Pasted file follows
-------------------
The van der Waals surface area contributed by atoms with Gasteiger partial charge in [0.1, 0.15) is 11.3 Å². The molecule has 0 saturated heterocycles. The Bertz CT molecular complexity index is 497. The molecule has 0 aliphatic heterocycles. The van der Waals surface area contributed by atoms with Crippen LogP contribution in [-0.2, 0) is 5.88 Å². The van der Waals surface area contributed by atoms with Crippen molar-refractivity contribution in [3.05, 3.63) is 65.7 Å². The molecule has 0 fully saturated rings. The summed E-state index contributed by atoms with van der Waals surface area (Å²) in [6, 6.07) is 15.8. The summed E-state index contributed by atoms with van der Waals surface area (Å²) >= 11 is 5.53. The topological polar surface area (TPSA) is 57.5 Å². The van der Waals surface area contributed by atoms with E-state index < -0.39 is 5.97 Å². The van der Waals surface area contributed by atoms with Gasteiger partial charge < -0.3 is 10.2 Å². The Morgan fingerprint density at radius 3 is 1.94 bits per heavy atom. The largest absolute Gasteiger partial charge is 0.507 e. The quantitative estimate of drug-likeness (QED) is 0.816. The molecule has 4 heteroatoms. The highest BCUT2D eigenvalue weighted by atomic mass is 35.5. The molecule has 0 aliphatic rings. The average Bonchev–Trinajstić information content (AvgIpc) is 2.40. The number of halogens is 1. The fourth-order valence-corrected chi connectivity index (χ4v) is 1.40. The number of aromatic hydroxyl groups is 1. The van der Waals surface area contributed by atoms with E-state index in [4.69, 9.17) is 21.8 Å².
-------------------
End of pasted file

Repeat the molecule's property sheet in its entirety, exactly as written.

The van der Waals surface area contributed by atoms with Gasteiger partial charge in [0.1, 0.15) is 11.3 Å². The molecule has 0 saturated heterocycles. The Bertz CT molecular complexity index is 497. The molecule has 0 aliphatic heterocycles. The van der Waals surface area contributed by atoms with Crippen LogP contribution in [-0.2, 0) is 5.88 Å². The van der Waals surface area contributed by atoms with Crippen molar-refractivity contribution in [3.05, 3.63) is 65.7 Å². The molecule has 0 fully saturated rings. The summed E-state index contributed by atoms with van der Waals surface area (Å²) in [6, 6.07) is 15.8. The summed E-state index contributed by atoms with van der Waals surface area (Å²) >= 11 is 5.53. The topological polar surface area (TPSA) is 57.5 Å². The van der Waals surface area contributed by atoms with E-state index < -0.39 is 5.97 Å². The van der Waals surface area contributed by atoms with Gasteiger partial charge < -0.3 is 10.2 Å². The Morgan fingerprint density at radius 3 is 1.94 bits per heavy atom. The largest absolute Gasteiger partial charge is 0.507 e. The quantitative estimate of drug-likeness (QED) is 0.816. The molecule has 4 heteroatoms. The highest BCUT2D eigenvalue weighted by atomic mass is 35.5. The molecule has 0 aliphatic rings. The average Bonchev–Trinajstić information content (AvgIpc) is 2.40. The number of halogens is 1. The fourth-order valence-corrected chi connectivity index (χ4v) is 1.40. The number of aromatic hydroxyl groups is 1. The van der Waals surface area contributed by atoms with E-state index in [4.69, 9.17) is 21.8 Å².